A river runs through it

By Evelyn Rempel Petkau |
Manitoba Correspondent

River levels are changing daily at Camp Assiniboia as the Assiniboine River ebbs and flows around the south and east boundaries of the camp. Unprecedented volumes of water are creating great stresses on the dikes and diversions that lie along the path of this major Manitoba waterway.

David and Kathryn Hogue, who live at the camp near Headingly, Man., and coordinate and manage its activities, have never seen anything like this before. Along with many others who live and work in the Assiniboine Basin, they are being vigilant as they watch and wait to see if the ring dike around the camp can withstand the onslaught.

“We have been told that it is in good shape,” says David. “But these are unprecedented amounts of water and this will continue for a long time yet. We have to be vigilant and keep inspecting the dike.”

Although the dike is secure, there is considerable seepage. Three pumps work continuously in an effort to keep the seeping water under control and protect the camp buildings. On May 7, volunteers came out to help lay sandbag around some of them.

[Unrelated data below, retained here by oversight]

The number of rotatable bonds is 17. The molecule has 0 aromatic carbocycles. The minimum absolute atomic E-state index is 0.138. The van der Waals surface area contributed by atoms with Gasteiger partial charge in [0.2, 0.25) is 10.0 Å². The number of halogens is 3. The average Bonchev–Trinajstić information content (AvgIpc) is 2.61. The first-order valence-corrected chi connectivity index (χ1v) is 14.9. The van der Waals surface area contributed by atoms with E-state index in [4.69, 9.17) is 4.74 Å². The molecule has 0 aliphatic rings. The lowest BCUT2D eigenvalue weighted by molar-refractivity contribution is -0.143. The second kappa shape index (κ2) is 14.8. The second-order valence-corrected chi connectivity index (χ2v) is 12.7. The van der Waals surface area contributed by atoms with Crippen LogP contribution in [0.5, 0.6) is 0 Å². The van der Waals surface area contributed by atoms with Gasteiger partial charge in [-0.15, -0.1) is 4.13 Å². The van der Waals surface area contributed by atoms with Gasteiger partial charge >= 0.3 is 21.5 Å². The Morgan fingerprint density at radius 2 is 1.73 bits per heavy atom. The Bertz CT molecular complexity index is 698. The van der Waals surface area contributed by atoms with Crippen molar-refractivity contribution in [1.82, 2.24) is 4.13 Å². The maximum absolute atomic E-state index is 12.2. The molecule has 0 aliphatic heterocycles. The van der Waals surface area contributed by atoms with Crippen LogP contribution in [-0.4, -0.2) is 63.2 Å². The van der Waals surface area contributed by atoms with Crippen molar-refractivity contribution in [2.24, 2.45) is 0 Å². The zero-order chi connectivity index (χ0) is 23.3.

The provincial government decided on May 14 to breach one of the dikes near Portage la Prairie, west of the camp, because the river had exceeded its capacity, in an effort to prevent an uncontrolled flood that could damage more than 800 properties down river. Several communities and individual homes lie in the path of this controlled flooding, but the Hogues do not expect it to adversely affect Camp Assiniboia, one of three Mennonite Church Manitoba Camps with Meaning.

“We are not at the top of our dikes, but many in the area are,” says David. “We don’t know how long this will last. We still have [a metre] before the water level reaches the top of our dike, but the bottom half is already saturated and seeping.”

The Camp Assiniboia Forest has been severely affected by the flood, though.

“Where people hike, the beavers now swim,” Kathryn reports.

Summer camp is only weeks away and the river is expected to stay at a high level for about six more weeks.

“Amongst the highlights of summer camp are the campouts in the forest and the ropes course,” says David. “Also, the swimming pool is in a low spot, so the river is filling it. The repairs to the holes in the pool that we were planning for this spring won’t happen now.”

The camp staff may need to find alternatives for the ropes course and for many activities that take place in the Camp Assiniboia Forest, depending on how the water recedes and how quickly drying happens.

Some spring camp bookings have already been cancelled and camp activities are restricted.

“We go week to week and group to group,” says Kathryn. “Younger school groups especially are a concern because we don’t always know what supervision they have, and the water is high and moving fast.”

“Things change daily as to what we can expect,” she adds.

Volunteers help lay sandbags around the buildings at Camp Assiniboia on May 7 as the Assiniboine River began to rise.

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